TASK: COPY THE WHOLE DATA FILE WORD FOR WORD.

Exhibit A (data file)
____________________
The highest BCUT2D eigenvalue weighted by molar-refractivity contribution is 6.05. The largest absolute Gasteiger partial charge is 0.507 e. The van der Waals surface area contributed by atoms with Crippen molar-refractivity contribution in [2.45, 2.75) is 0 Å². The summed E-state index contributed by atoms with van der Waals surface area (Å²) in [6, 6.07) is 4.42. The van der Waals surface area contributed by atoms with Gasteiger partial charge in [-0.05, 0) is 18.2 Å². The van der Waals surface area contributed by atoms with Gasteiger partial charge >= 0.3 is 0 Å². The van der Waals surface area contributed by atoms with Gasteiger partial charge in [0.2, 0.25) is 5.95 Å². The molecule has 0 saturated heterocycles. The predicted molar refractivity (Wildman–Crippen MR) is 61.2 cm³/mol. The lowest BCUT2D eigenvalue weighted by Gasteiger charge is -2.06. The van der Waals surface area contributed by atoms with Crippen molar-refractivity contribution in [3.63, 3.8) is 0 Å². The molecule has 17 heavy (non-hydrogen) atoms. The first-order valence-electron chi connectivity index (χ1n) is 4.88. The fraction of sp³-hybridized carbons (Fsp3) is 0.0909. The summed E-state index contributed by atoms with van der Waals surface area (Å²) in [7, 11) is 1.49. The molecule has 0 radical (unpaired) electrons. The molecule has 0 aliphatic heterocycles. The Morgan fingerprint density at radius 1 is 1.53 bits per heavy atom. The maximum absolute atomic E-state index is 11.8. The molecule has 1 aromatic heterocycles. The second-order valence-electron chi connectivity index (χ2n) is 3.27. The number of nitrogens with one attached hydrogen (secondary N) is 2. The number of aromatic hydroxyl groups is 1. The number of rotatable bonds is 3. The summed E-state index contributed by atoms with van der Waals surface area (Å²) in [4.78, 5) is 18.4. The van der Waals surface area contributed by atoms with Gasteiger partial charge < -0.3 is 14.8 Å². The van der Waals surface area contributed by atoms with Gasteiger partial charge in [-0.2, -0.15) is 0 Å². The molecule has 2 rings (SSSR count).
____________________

The highest BCUT2D eigenvalue weighted by molar-refractivity contribution is 6.05. The largest absolute Gasteiger partial charge is 0.507 e. The van der Waals surface area contributed by atoms with Crippen molar-refractivity contribution in [2.45, 2.75) is 0 Å². The summed E-state index contributed by atoms with van der Waals surface area (Å²) in [6, 6.07) is 4.42. The van der Waals surface area contributed by atoms with Gasteiger partial charge in [-0.05, 0) is 18.2 Å². The van der Waals surface area contributed by atoms with Gasteiger partial charge >= 0.3 is 0 Å². The van der Waals surface area contributed by atoms with Gasteiger partial charge in [0.2, 0.25) is 5.95 Å². The molecule has 0 saturated heterocycles. The predicted molar refractivity (Wildman–Crippen MR) is 61.2 cm³/mol. The lowest BCUT2D eigenvalue weighted by Gasteiger charge is -2.06. The van der Waals surface area contributed by atoms with Crippen molar-refractivity contribution in [3.63, 3.8) is 0 Å². The molecule has 17 heavy (non-hydrogen) atoms. The first-order valence-electron chi connectivity index (χ1n) is 4.88. The fraction of sp³-hybridized carbons (Fsp3) is 0.0909. The summed E-state index contributed by atoms with van der Waals surface area (Å²) in [7, 11) is 1.49. The molecule has 0 radical (unpaired) electrons. The molecule has 0 aliphatic heterocycles. The Morgan fingerprint density at radius 1 is 1.53 bits per heavy atom. The maximum absolute atomic E-state index is 11.8. The molecule has 1 aromatic heterocycles. The second-order valence-electron chi connectivity index (χ2n) is 3.27. The number of nitrogens with one attached hydrogen (secondary N) is 2. The number of aromatic hydroxyl groups is 1. The number of rotatable bonds is 3. The summed E-state index contributed by atoms with van der Waals surface area (Å²) in [4.78, 5) is 18.4. The van der Waals surface area contributed by atoms with Gasteiger partial charge < -0.3 is 14.8 Å². The van der Waals surface area contributed by atoms with Gasteiger partial charge in [-0.2, -0.15) is 0 Å². The molecule has 2 rings (SSSR count).